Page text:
The Bureau of Labor Statistics recently compiled a list of the industries with the fastest-growing employment figures. Opportunities for home health care aides are expected to grow 47%. Openings for wind turbine technicians are expected to increase 96%. The need for solar voltaic installers is expected to grow 105%. Those gains are projected to happen over the course of 10 years.
Here’s the incredible thing: The 110% growth in cannabis jobs will have happened over just three years.
Federal job counters won’t tell you that. We just did.
These States Are Booming
Some states that have had legal adult-use cannabis sales for a while now–Colorado and Washington opened their stores in 2014–are just now seeing the growth in cannabis jobs start to plateau.
Meanwhile, newly legal states, such as Florida (medical) and Nevada (adult use), are experiencing cannabis job booms with eye-popping gains:
Florida grew its cannabis employment by 703% in 2018, adding more than 9,000 full-time jobs.
Nevada added more than 7,500 jobs during that same year.
Pennsylvania ended 2017 with around 90 cannabis jobs. It ended the 2018 with nearly 3,900.
New York grew its cannabis employment by 278%, ending 2018 with more than 5,000 jobs.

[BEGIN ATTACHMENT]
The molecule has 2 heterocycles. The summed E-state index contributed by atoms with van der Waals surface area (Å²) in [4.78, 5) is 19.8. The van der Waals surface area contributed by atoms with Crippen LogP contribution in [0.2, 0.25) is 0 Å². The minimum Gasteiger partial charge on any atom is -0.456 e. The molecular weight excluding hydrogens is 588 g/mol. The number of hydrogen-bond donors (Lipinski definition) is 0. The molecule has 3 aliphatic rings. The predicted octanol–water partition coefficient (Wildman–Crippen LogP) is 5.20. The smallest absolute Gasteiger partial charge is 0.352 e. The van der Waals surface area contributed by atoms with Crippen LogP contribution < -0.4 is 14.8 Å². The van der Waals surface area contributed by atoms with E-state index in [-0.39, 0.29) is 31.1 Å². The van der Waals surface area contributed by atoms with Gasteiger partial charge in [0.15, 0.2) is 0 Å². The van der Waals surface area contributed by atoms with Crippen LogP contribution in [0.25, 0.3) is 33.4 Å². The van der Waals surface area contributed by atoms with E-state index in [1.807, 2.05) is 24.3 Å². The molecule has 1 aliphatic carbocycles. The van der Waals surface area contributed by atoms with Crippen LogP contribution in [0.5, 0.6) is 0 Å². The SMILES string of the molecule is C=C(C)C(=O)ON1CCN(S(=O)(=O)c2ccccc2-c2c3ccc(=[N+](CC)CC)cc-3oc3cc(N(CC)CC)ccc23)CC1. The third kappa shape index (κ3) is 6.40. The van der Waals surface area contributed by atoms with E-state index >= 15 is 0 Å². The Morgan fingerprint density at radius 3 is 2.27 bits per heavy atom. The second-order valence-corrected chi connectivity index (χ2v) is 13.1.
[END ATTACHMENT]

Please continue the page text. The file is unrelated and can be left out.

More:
Download the State-by-State Analysis
Who’s Hiring in 2019
California, Massachusetts, Oklahoma, Florida, and Arkansas are seeking talent–and they need it now.
California’s cannabis hiring remained relatively flat in 2018 due to the disruption caused by the changeover from an unregulated medical system to a licensed, regulated markets for medical and adult use. But we expect cannabis jobs in the Golden State to increase by 21% in 2019. In raw numbers, that means 10,261 jobs with good salaries, benefits, and opportunity for advancement are waiting to be filled.
In Massachusetts, the state’s adult-use market is just getting underway. We expect more than 9,500 jobs to be added in the next 12 months.
Florida should add more than 5,000 jobs in 2019, bringing the state’s total cannabis employment to around 15,000.
Oklahoma is the Wild West of cannabis right now. There were zero cannabis jobs one year ago. Now there are 2,107. A year from now, we expect there to be 4,407.
Arkansas is just getting its medical marijuana program underway, but there’s room for growth: from 135 jobs now to 960 jobs by the end of the year.
How to Land a Job
All this week, Leafly will roll out a series of articles about working in the cannabis industry: where the growth is, what it’s like to work in the cannabis industry, and how to crush that job interview and bring an offer home.